As Harvey, Irma, and Maria have made painfully clear, there is no escaping climate change. So assess the risks, and design for resilience.
On an average sunny day in Houston, the water in Buffalo Bayou Park burbles along at an elevation of about 2 feet. When the bayou floods—which, as one of the lowest points in a flat city and the natural runoff path for a large watershed, it is wont to do—the park can contain things until the water tops 28 feet. When Hurricane Harvey barreled through the city in August, the water reached 39 feet. “We knew from Day One that the reason that landscape is there is because it’s in a flood plain,” says Page senior principal Lawrence W. Speck, FAIA, who designed the park structures (which ARCHITECT featured in March). “But this kind of flood? No one ever thought there would be this kind of flood.”
In the lower parts of the park, shade pavilions made from board-formed concrete, paved trails, stairs, handrails, signage, and even lighting were all designed to be able to withstand submersion—and lo, they did. When the water began to recede, these structures emerged largely unscathed. “They were hosed off and back to working order,” Speck says.
The only conditioned spaces in Page's scheme were built at the few points in the park above the 500-year flood plain, but even they came close to inundation: The first level of the boathouse at Lost Lake flooded entirely, but it holds only boat storage. “I mean, it’s boats for God's sakes. Everything down there was something that you just hose off and it’s ok,” Speck says. The flood waters rose to, but not over, the floor slab of the restaurant on the second level, and it was able to reopen within days.
The plantings were also designed to be able to take a beating. “We know that the trees can take being submerged for a long period of time,” says Scott McCready, a principal at SWA Group, which did the park’s landscape design. But the lower parts of the park may remain submerged for weeks, because the bayou serves as an active part of the city’s stormwater management plan. As water is being released from the full-to-bursting Addicks and Barker Reservoirs upstream—to make room in those reservoirs should another storm blow in—the water levels in the bayou will continue to run high. That’s where it could have a damaging effect on the landscape, McCready says, and the effects won’t be known until the water recedes entirely. “Because the water carries clay and silt that block out the sunlight, the grasses and lower vegetation might be impacted if they are submerged for long periods. And if you start losing those, you start losing the stability of these slopes. That’s the hardship for the park in a storm of this magnitude.”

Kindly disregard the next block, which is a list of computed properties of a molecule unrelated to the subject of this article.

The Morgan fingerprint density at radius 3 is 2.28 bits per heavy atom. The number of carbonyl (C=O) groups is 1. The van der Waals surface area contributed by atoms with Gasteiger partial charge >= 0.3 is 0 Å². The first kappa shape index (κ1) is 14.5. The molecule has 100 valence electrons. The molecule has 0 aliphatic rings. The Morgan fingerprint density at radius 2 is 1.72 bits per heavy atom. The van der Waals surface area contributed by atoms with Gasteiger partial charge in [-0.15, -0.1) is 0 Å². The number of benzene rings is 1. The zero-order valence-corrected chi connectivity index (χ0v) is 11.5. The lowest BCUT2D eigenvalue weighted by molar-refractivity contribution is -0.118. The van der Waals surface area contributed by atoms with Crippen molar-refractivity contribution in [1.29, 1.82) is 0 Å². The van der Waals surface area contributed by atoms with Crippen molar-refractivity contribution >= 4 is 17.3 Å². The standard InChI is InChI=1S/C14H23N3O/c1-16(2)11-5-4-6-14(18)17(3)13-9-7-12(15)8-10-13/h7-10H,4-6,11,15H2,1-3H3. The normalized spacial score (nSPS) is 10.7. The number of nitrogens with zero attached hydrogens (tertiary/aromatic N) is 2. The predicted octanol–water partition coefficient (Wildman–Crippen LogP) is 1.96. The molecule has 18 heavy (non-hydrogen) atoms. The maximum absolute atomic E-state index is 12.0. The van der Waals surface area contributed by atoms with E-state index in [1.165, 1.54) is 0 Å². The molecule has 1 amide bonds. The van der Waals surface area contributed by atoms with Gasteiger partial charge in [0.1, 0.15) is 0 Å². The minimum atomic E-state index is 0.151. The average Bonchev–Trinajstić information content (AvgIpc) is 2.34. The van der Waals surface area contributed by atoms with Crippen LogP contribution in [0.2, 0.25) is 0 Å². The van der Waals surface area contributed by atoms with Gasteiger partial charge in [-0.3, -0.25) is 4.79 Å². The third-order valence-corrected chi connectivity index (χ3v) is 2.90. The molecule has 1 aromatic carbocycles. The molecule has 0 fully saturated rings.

Even as parts of the park remain under water, the way that it has weathered the storm makes it a poster child for resiliency. Much of the flood receded within days, and the Buffalo Bayou Partnership, which runs the park, was out en force—shoveling silt, hosing down grass, paths, and pavilions, and making the park ready for visitors again. Bikers and joggers are back in the upper trails, and have been since mere days after the rains stopped. But “we have to remind ourselves that this is a learning process,” McCready says. “You can engineer your way into resiliency with big heavy walls, but this park is a model to gauge what is the right amount of development and infrastructure, especially if this type of event is going to become more frequent.”
For Speck, it has made him rethink his approach to design for future projects. “We’re doing a project right now that has a flood plain adjacent to it, and the normal attitude is ‘Ok, follow all the rules,’ ” he says. “But now my attitude is: ‘Can we exceed those rules?’ ... Think of the heartbreak, the huge amounts of damage and repair that could be saved—we have to prepare for it.”
And Speck has seen that devastation up close: While he and his family were not impacted by the flooding from Harvey, he recalls helping his parents clean up after their house was flooded twice in 10 years. “It’s worse than a fire—there, everything is gone. But in a flood, it’s all still there, it’s just ruined,” he says. “It’s heartbreaking. And we as architects have the capability to avoid that heartbreak. It’s a really big factor we need to be taking into account—certainly in coastal areas, but in inland areas that are susceptible to drenching rains as well.”
In a sprawling city like Houston, there are certainly lessons to be learned. “We’re a city that has predicated economic success on encouraging development, but we need to weigh that against the potential harm and impact those strategies can have if they are unchecked,” McCready says. “These bayous provide enormous opportunities, not just for health and well-being, but also education. Just being able to go down and see the flood levels rise, and how a flat city in a large watershed area functions, raised awareness that this is part of a core development issue in the coming decades—and about policies that will make us successful.”
For Speck, a renewed focus on resilience and tighter building restrictions is a chance turn a hardship into an opportunity for the design community: “We can either complain and patch things up, or we can say, ‘This could fundamentally reshape architecture,’ ” he says. “This could reshape the way buildings meet the ground, the way we do land planning. This could be very positive.”
This is an expanded version of the article that appeared in print in the November 2017 issue.